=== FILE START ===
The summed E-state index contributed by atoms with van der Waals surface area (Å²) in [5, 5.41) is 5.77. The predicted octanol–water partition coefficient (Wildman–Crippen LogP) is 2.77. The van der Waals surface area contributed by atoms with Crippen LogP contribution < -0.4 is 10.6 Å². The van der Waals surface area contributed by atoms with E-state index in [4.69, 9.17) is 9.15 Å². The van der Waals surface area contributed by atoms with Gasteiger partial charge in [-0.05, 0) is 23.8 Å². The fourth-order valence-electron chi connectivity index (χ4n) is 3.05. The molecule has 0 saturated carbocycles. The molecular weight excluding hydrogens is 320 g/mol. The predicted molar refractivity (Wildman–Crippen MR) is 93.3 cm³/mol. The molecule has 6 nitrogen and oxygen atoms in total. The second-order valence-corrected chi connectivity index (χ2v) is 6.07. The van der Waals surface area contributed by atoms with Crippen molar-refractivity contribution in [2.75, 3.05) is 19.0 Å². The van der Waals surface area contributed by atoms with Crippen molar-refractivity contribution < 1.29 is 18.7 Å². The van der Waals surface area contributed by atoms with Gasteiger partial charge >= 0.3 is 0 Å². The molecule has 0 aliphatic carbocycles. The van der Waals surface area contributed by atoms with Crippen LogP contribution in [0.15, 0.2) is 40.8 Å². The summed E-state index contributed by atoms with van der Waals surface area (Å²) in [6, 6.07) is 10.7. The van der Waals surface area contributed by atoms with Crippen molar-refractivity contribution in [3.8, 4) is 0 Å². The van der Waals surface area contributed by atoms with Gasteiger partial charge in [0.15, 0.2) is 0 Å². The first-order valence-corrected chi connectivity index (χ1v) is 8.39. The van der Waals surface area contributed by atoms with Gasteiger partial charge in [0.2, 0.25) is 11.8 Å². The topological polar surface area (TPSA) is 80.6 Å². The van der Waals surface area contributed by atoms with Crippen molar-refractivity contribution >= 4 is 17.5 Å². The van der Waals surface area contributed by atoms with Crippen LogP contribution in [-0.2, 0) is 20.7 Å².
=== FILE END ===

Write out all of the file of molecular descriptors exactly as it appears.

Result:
The summed E-state index contributed by atoms with van der Waals surface area (Å²) in [5, 5.41) is 5.77. The predicted octanol–water partition coefficient (Wildman–Crippen LogP) is 2.77. The van der Waals surface area contributed by atoms with Crippen LogP contribution < -0.4 is 10.6 Å². The van der Waals surface area contributed by atoms with E-state index in [4.69, 9.17) is 9.15 Å². The van der Waals surface area contributed by atoms with Gasteiger partial charge in [-0.05, 0) is 23.8 Å². The fourth-order valence-electron chi connectivity index (χ4n) is 3.05. The molecule has 0 saturated carbocycles. The molecular weight excluding hydrogens is 320 g/mol. The predicted molar refractivity (Wildman–Crippen MR) is 93.3 cm³/mol. The molecule has 6 nitrogen and oxygen atoms in total. The second-order valence-corrected chi connectivity index (χ2v) is 6.07. The van der Waals surface area contributed by atoms with Crippen molar-refractivity contribution in [2.75, 3.05) is 19.0 Å². The van der Waals surface area contributed by atoms with Crippen molar-refractivity contribution < 1.29 is 18.7 Å². The van der Waals surface area contributed by atoms with Gasteiger partial charge >= 0.3 is 0 Å². The molecule has 0 aliphatic carbocycles. The van der Waals surface area contributed by atoms with Crippen LogP contribution in [0.15, 0.2) is 40.8 Å². The summed E-state index contributed by atoms with van der Waals surface area (Å²) in [6, 6.07) is 10.7. The van der Waals surface area contributed by atoms with Crippen molar-refractivity contribution in [3.8, 4) is 0 Å². The van der Waals surface area contributed by atoms with Gasteiger partial charge in [0.15, 0.2) is 0 Å². The first-order valence-corrected chi connectivity index (χ1v) is 8.39. The van der Waals surface area contributed by atoms with Gasteiger partial charge in [0.2, 0.25) is 11.8 Å². The topological polar surface area (TPSA) is 80.6 Å². The van der Waals surface area contributed by atoms with Crippen molar-refractivity contribution >= 4 is 17.5 Å². The van der Waals surface area contributed by atoms with Crippen LogP contribution in [-0.2, 0) is 20.7 Å².